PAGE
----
What Is A Veterinary Behaviorist?
A veterinary behaviorist is a doctor who specializes in the diagnosis and treatment of behavior problems in pets. The importance of dogs and cats and other small companion animals as pets has made their misbehavior the focus of many veterinary behaviorists. A veterinary behaviorist must always consider the possibility of underlying medical illness in the evaluation of any patient. Medical problems almost always have behavioral consequences, but not every behavior change is due to a medical illness. For example, a dog or cat with inflammation or infection of the urinary tract may develop house soiling problems, but not every pet with house soiling has underlying urinary tract disease.
The specialty of veterinary behavior is the equivalent of psychiatry, and veterinary behaviorists are the equivalent of cat or dog psychiatrists. Veterinary behaviorists, like psychiatrists, use behavior modification techniques, lifestyle change, and psychoactive medication as appropriate to each case. Psychoactive medications are sometimes used to complement other treatment recommendations, although these may not be necessary if the pet responds to behavioral and environmental changes.
Veterinary behavior is a board-certified specialty that requires many years of training and clinical experience. It goes far above and beyond basic obedience training. There are many nonprofessionals who claim to be experts in the field, but they cannot compare to the expertise of a veterinary behaviorist. For example, dog trainers and dog whisperers may be well qualified to teach obedience or agility training. In contrast, a veterinary behaviorist might include specific application of obedience skills in a treatment program designed to curb aggressive behavior.
In this example, it is essential to first define the type of aggression that is the problem and make an outline of specific steps to resolve it, with or without psychoactive medication. Only veterinary behaviorists are trained to provide you with the correct diagnosis and state of the art treatment of your pet's behavior problem.
Your general practitioner veterinarian can diagnose and treat many routine behavior problems, however, many behavior issues require the care of a doctor who has had specialized, intensive training in veterinary behavior in order to provide the very best outcome for your pet. The treatment of behavior cases require a very careful accounting of the pet's past history, medical and behavioral, as well as his or her current lifestyle. It is important to really understand your pet's emotional and psychological needs and deficits in order to gain insight into the solutions to the issues that concern you.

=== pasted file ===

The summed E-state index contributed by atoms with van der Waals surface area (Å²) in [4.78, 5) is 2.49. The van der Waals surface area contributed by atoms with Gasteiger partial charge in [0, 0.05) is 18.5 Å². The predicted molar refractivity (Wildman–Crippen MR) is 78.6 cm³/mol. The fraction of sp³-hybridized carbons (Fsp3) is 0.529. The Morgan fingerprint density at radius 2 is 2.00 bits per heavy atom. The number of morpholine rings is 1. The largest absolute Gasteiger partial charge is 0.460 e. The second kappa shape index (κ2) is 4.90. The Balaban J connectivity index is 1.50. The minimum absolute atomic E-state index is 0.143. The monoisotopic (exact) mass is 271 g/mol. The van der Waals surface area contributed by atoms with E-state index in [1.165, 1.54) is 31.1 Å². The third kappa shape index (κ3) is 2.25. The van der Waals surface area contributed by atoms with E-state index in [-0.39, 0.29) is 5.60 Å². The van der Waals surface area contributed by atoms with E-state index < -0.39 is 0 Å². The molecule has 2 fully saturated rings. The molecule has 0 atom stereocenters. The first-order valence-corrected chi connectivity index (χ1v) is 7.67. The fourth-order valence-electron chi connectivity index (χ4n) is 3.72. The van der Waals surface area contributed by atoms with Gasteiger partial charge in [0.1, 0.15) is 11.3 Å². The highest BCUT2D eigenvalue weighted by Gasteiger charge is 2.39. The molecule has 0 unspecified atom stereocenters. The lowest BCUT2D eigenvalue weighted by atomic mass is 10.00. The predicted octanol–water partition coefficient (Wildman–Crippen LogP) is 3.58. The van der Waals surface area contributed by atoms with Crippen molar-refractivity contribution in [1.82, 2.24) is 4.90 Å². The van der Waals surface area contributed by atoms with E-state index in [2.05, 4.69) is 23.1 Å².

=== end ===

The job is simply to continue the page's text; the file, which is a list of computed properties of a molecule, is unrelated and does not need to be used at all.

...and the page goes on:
By delaying a consultation with a veterinary behaviorist for your misbehaving pet, you may become even more frustrated and fall further out of love with your pet. A veterinary behaviorist is trained to save the relationship you once enjoyed with your pet and improve the quality of both of your lives.
Why Does My Pet Need A Veterinary Behaviorist?
While your general practitioner veterinarian can handle many aspects of your pet's care, just as in human medicine, sometimes there is a need for the attention of a specialist. If your pet has a complicated or difficult behavior problem, your pet may need the care of a veterinary behaviorist. Your veterinarian knows when to refer you and your pet for more specialized diagnostic work or treatment, and cares enough to ensure your pet receives the highest standard of care by referring you to see a veterinary behaviorist.
While in some cases, your veterinarian may be able to simply consult with a veterinary behavior specialist about your pet's care, in other cases it is necessary to actually refer you and your pet to the specialist for more advanced diagnostics and treatment. Ask your veterinarian for help or for a referral to a veterinary behaviorist!
Will My Regular Veterinarian Still Be Involved?
Your veterinary behaviorist will advise your veterinarian of any recommended treatment and your veterinarian will continue to be involved as part of your pet's total veterinary health care team. Your general practitioner veterinarian will still oversee all aspects of your pet's care, but with the added, specialized input of a veterinary behaviorist. For example, if a veterinary behaviorist discovers that your pet has thyroid disease, this clinical diagnosis is relayed immediately to your general practitioner veterinarian, who will treat your pet's thyroid disease. The veterinary behaviorist will also give you a treatment plan to follow that will help to resolve the behavioral problems your pet exhibited that were associated with the discovered medical condition.